104 days away
100 km / 62 miles since last post
45,138 km / 28,047 miles total
Wow, what an amazing day. Definitely the highlight of Hawaii so far, by miles. Let me start from the beginning.
We took breakfast this morning in the Coconut Grill next door to the hotel. It is complimentary during our stay, and there were three options. 1) The healthy choice - consisting of oatmeal, papaya, banana bread and yoghurt. 2) Flap Jack Griddle - which is actually pancakes with ham and scrambled eggs. 3) Locals breakfast - consisting of eggs, sausage/ham/bacon, rice/fries and toast. Stu was very good and opted for the healthy choice, but I couldn't resist the pancakes as I was really hungry - I can be healthy tomorrow! Stu's breakfast looked really nice, whereas mine looked like a heart attack on a plate! It was two really fat pancakes, with a whole layer of scrambled eggs on top, a wedge of bacon in the middle and then maple syrup to pour over. Oh, and a healthy wedge of papaya on the side just to balance it out! My breakfast was quite nice, but incredibly filling. I think I'll have to opt for the healthy option tomorrow for the sake of my cholesterol level!
We had first decided that today we would take a drive down the Chain Of Craters road, to see what we could see of the volcano and other sights along the way. We thought that tomorrow we could take a trip to Mauna Kea - to see the observatories and do start gazing at the top of a dormant volcano. However, when we checked the weather report for Mauna Kea it seemed that from tomorrow the clouds would be moving in with lots of rain, and so the visibility would not be good. We realised that our only real chance to get a good day, was today!
You can drive up to the Visitor Centre which is at an elevation of around 9,000 feet, but from here to the summit you will need a four-wheeled drive. You can join a tour which will take you up to the summit in their own four-wheeled drive, but when we looked up the prices it was well over $200 each! We decided to see how much it would be to rent a four-wheeled drive vehicle ourselves, and were delighted to hear it would only cost just under $130. This would be great, as not only would it be cheaper but we could take things at our own pace, rather than follow someone else's schedule.
A quick call to the car rental company up the road, and 20 minutes later we were driving out of the rental place with our very own seven seated SUV four-wheeled drive, which we'd rented for the day.
We made a quick stop back at the hotel to pick up a few bits and bring along some warmer clothes - the summit can get down to freezing temperatures. Then we made a stop at a supermarket to pick up some sandwiches and snacks to last us the rest of the day - we wouldn't be returning to the hotel until late evening as we would stay up there for the stargazing, so we needed to make sure we had enough food and water.
To get to the Mauna Kea access road we had to drive west from Hilo, more or less half way across the island - although this only took around half an hour. At the bottom of the access road we actually missed the turning first of all to the access road. However, this proved to be a good thing, because when we drove back on the other side of the road we noticed a huge area of old solidified lava flows. We got out of the car to get a better look.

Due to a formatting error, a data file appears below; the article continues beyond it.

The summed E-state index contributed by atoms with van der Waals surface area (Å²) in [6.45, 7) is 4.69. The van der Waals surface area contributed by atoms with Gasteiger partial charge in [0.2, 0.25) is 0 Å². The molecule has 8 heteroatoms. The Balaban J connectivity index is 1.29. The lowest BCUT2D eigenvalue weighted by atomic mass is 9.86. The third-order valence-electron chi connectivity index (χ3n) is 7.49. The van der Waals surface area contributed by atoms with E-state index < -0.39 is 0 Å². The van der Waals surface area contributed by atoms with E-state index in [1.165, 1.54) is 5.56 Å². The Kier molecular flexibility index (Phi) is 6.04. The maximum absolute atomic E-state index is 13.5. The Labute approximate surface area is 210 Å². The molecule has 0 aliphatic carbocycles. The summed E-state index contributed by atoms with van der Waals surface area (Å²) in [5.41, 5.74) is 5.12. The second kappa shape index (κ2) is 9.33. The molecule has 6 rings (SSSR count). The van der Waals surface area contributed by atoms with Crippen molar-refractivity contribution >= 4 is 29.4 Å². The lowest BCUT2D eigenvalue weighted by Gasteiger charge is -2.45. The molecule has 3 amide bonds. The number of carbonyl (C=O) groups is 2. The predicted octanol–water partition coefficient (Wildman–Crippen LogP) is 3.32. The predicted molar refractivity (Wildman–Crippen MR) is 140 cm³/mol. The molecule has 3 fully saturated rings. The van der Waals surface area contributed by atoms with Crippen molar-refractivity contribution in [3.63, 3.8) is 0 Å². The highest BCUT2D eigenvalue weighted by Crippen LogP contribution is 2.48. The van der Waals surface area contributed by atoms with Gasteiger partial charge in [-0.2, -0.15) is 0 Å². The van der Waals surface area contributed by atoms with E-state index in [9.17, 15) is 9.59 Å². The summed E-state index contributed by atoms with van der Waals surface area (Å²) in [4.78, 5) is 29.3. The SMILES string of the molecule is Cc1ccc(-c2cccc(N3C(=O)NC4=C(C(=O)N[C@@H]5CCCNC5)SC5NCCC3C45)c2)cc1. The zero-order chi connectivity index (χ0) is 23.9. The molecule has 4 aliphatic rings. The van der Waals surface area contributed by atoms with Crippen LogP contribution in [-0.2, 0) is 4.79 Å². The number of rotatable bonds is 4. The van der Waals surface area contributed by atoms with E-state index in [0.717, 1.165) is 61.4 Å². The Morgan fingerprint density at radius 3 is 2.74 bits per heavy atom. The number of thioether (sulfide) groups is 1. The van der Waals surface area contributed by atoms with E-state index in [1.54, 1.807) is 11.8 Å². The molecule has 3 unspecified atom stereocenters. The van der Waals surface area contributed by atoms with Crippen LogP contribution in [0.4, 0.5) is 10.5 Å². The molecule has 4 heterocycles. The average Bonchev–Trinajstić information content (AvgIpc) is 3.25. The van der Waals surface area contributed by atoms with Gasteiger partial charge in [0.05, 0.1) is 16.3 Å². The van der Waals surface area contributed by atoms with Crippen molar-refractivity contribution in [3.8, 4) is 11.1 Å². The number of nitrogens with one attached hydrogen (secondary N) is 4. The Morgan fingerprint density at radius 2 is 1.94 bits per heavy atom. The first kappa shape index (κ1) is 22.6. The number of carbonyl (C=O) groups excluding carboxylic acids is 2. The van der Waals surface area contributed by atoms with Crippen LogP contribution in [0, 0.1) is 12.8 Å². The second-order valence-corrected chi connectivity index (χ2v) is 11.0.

It was quite amazing walking over the solidified lava flow. You could see some of the ripples and waves that were in the lava as it hardened. There were also some large cracks in it, and even some giant holes. Some of the thinner pieces of rock would crumble under your feet at it was so brittle. It was amazing to walk over it though, a new experience for both of us.
After taking lots of pictures we got back into the car and took the access road to Mauna Kea. The access road as far as the Visitor Centre is an ascent of 9,000 feet and then up to nearly 14,000 at the summit! Due to the high altitude there are some important rules to follow and lots of safety information to read. The big thing to take notice of is the warning to stay at the Visitor Centre for at least half an hour, before continuing onwards. This is so your body can adjust to the altitude, and will greatly reduce your chances of suffering any of the symptoms of altitude sickness further up.
The drive up to the Visitor Centre alone is fantastic. You ascend fairly quickly, and the view becomes amazing straight away. However, the truly amazing part comes when you reach the clouds. Actually driving through and above the clouds is fantastic, yet also quite surreal. This is a view you only normally see when flying in a plane, so seeing it out the side of your car window is something else entirely.
We arrived at the Visitor Centre around 2:30pm. We took a look inside where they had some interesting posters and information about Mount Kea and also some astrological information. We watched a video inside which they had on a constant loop, which gave a bit of background about the volcano. Then we sat outside in the sun and had a bite to eat. We knew we had all afternoon and evening, and we wanted to be around for sunset and the evening's stargazing, so we were able to take things very easy.
After some food we spoke to one of the staff members inside, just to check what time sunset would be and if he could recommend any other things to do. He said that there were a couple of small hikes once at the summit, so factoring in the time it takes to get up there too, we decided to head up.
A bit of information about Mauna Kea:
Mauna Kea is about a million years old and last erupted between 4,000 and 6,000 years ago, so is now considered to be dormant. It stands at 13,796 feet above sea level, and has the highest peak in the state of Hawaii. However, most of the mountain is under water, so when measured from its oceanic base Mauna Kea is over 33,000 feet tall - significantly taller than Mount Everest.
In Hawaiian mythology, the peaks of Mauna Kea are considered to be the most sacred of all peaks on the Hawaiian islands.